在我们家，cast和cash没有分别，这就是为什么在离开教堂时，人们常常取笑我cashing out demons（兑现恶魔，本应为丢弃恶魔）。我没有意识到两个英语单词之间的差异，知道老师纠正了我的hammock、ladle、和siphon的发音。同学们笑我，因为我将accept读成except，将success读成sussess。尽管我已参加了创意写作，但常常词不达意。
In our house, English is not English. Not in the phonetic sense, like short a is for apple, but rather in the pronunciation in our house, snake is snack. Words do not roll off our tongues correctly yet I, who was pulled out of class to meet with language specialists, and my mother from Malaysia, who pronounces film as flim, understand each other perfectly.
In our house, there is no difference between cast and cash, which was why at a church retreat, people made fun of me for cashing out demons. I did not realize the glaring difference between the two Englishes until my teacher corrected my pronunciations of hammock, ladle, and siphon. Classmates laughed because I pronounce accept as except, success as sussess. I was in the Creative Writing conservatory, and yet words failed me when I needed them most.
Suddenly, understanding flower is flour wasnt enough. I rejected the English that had never seemed broken before, a language that had raised me and taught me everything I knew. Everybody elses parents spoke with accents smarting of Ph.D.s and university teaching positions. So why couldnt mine?
My mother spread her sunbaked hands and said, This is where I came from, spinning a tale with the English she had taught herself.
When my mother moved from her village to a town in Malaysia, she had to learn a brand new language in middle school: English. In a time when humiliation was encouraged, my mother was defenseless against the cruel words spewing from the teacher, who criticized her paper in front of the class. When she began to cry, the class president stood up and said, Thats enough.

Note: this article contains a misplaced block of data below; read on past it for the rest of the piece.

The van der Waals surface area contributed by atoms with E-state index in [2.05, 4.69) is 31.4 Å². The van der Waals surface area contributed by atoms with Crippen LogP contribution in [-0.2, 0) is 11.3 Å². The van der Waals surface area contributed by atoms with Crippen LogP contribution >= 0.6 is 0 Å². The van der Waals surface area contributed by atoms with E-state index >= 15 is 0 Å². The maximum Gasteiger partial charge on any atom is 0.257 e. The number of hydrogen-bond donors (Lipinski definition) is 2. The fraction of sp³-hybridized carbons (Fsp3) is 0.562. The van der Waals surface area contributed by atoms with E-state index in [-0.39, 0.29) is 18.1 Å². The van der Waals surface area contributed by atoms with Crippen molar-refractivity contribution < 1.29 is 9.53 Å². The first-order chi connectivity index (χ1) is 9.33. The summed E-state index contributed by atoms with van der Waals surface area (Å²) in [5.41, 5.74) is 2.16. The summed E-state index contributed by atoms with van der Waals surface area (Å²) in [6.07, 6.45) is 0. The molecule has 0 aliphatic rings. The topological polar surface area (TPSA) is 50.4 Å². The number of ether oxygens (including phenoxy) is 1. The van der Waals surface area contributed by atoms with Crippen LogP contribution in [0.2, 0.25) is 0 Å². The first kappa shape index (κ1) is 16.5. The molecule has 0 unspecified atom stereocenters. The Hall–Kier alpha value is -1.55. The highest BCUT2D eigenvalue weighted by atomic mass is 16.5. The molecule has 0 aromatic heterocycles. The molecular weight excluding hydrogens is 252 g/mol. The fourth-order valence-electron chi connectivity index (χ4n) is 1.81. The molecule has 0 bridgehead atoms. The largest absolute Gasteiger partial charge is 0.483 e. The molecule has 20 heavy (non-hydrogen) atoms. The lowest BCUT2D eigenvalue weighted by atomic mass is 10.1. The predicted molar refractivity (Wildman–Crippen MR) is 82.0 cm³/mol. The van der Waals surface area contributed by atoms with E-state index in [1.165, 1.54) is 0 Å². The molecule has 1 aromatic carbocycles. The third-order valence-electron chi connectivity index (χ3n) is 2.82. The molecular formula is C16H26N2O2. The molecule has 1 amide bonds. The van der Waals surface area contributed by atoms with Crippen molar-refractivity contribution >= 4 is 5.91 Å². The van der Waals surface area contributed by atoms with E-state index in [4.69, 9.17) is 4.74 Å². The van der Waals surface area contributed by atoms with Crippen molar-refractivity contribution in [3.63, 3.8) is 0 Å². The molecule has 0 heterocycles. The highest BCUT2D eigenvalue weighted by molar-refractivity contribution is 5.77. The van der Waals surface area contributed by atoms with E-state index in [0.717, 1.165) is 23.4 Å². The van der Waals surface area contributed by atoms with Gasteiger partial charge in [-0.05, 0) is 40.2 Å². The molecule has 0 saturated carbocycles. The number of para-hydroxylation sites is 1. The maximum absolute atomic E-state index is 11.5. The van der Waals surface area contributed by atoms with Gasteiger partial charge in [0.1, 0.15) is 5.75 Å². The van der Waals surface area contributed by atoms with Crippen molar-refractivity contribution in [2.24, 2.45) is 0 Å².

Be like that class president, my mother said with tears in her eyes. The class president took her under her wing and patiently mended my mothers strands of language. She stood up for the weak and used her words to fight back.
We were both crying now. My mother asked me to teach her proper English so old white ladies at Target wouldnt laugh at her pronunciation. It has not been easy. There is a measure of guilt when I sew her letters together. Long vowels, double consonants I am still learning myself. Sometimes I let the brokenness slide to spare her pride but perhaps I have hurt her more to spare mine.
As my mothers vocabulary began to grow, I mended my own English. Through performing poetry in front of 3000 at my schools Season Finale event, interviewing people from all walks of life, and writing stories for the stage, I stand against ignorance and become a voice for the homeless, the refugees, the ignored. With my words I fight against jeers pelted at an old Asian street performer on a New York subway. My mothers eyes are reflected in underprivileged ESL children who have so many stories to tell but do not know how. I fill them with words as they take needle and thread to make a tapestry.
In our house, there is beauty in the way we speak to each other. In our house, language is not broken but rather bursting with emotion. We have built a house out of words. There are friendly snakes in the cupboard and snacks in the tank. It is a crooked house. It is a little messy. But this is where we have made our home.